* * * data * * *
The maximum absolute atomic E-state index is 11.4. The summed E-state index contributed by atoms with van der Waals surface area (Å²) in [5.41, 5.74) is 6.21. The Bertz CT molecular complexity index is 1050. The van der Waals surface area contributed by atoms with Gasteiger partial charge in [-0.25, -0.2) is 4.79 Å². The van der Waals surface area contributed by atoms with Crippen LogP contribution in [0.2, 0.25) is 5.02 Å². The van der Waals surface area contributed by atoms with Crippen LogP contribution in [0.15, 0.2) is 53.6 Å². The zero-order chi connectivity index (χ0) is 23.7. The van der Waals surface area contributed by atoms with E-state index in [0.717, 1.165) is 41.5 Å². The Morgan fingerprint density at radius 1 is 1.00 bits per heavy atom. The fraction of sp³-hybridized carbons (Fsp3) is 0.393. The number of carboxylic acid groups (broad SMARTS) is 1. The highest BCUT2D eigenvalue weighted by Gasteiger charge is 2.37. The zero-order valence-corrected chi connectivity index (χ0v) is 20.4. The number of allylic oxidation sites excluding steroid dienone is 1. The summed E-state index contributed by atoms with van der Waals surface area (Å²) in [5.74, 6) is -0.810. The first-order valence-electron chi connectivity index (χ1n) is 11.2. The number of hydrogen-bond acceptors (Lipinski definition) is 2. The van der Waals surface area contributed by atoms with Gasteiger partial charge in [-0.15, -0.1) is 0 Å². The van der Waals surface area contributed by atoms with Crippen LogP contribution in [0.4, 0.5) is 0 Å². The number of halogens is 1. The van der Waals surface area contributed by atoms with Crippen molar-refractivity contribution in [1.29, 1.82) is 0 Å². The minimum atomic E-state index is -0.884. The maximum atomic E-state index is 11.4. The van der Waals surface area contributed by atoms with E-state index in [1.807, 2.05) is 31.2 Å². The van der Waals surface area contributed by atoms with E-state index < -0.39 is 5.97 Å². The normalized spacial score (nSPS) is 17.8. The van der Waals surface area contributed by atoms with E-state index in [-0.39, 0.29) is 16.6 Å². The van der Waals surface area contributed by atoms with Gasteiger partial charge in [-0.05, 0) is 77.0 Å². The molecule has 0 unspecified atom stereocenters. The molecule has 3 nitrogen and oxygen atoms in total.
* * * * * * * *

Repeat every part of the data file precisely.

The maximum absolute atomic E-state index is 11.4. The summed E-state index contributed by atoms with van der Waals surface area (Å²) in [5.41, 5.74) is 6.21. The Bertz CT molecular complexity index is 1050. The van der Waals surface area contributed by atoms with Gasteiger partial charge in [-0.25, -0.2) is 4.79 Å². The van der Waals surface area contributed by atoms with Crippen LogP contribution in [0.2, 0.25) is 5.02 Å². The van der Waals surface area contributed by atoms with Crippen LogP contribution in [0.15, 0.2) is 53.6 Å². The zero-order chi connectivity index (χ0) is 23.7. The van der Waals surface area contributed by atoms with E-state index in [0.717, 1.165) is 41.5 Å². The Morgan fingerprint density at radius 1 is 1.00 bits per heavy atom. The fraction of sp³-hybridized carbons (Fsp3) is 0.393. The number of carboxylic acid groups (broad SMARTS) is 1. The highest BCUT2D eigenvalue weighted by Gasteiger charge is 2.37. The zero-order valence-corrected chi connectivity index (χ0v) is 20.4. The number of allylic oxidation sites excluding steroid dienone is 1. The summed E-state index contributed by atoms with van der Waals surface area (Å²) in [5.74, 6) is -0.810. The first-order valence-electron chi connectivity index (χ1n) is 11.2. The number of hydrogen-bond acceptors (Lipinski definition) is 2. The van der Waals surface area contributed by atoms with Gasteiger partial charge in [-0.15, -0.1) is 0 Å². The van der Waals surface area contributed by atoms with Crippen LogP contribution in [0.4, 0.5) is 0 Å². The number of halogens is 1. The van der Waals surface area contributed by atoms with Crippen molar-refractivity contribution in [1.29, 1.82) is 0 Å². The minimum atomic E-state index is -0.884. The maximum atomic E-state index is 11.4. The van der Waals surface area contributed by atoms with E-state index in [1.807, 2.05) is 31.2 Å². The van der Waals surface area contributed by atoms with E-state index < -0.39 is 5.97 Å². The normalized spacial score (nSPS) is 17.8. The van der Waals surface area contributed by atoms with E-state index in [-0.39, 0.29) is 16.6 Å². The van der Waals surface area contributed by atoms with Gasteiger partial charge in [-0.05, 0) is 77.0 Å². The molecule has 0 unspecified atom stereocenters. The molecule has 3 nitrogen and oxygen atoms in total.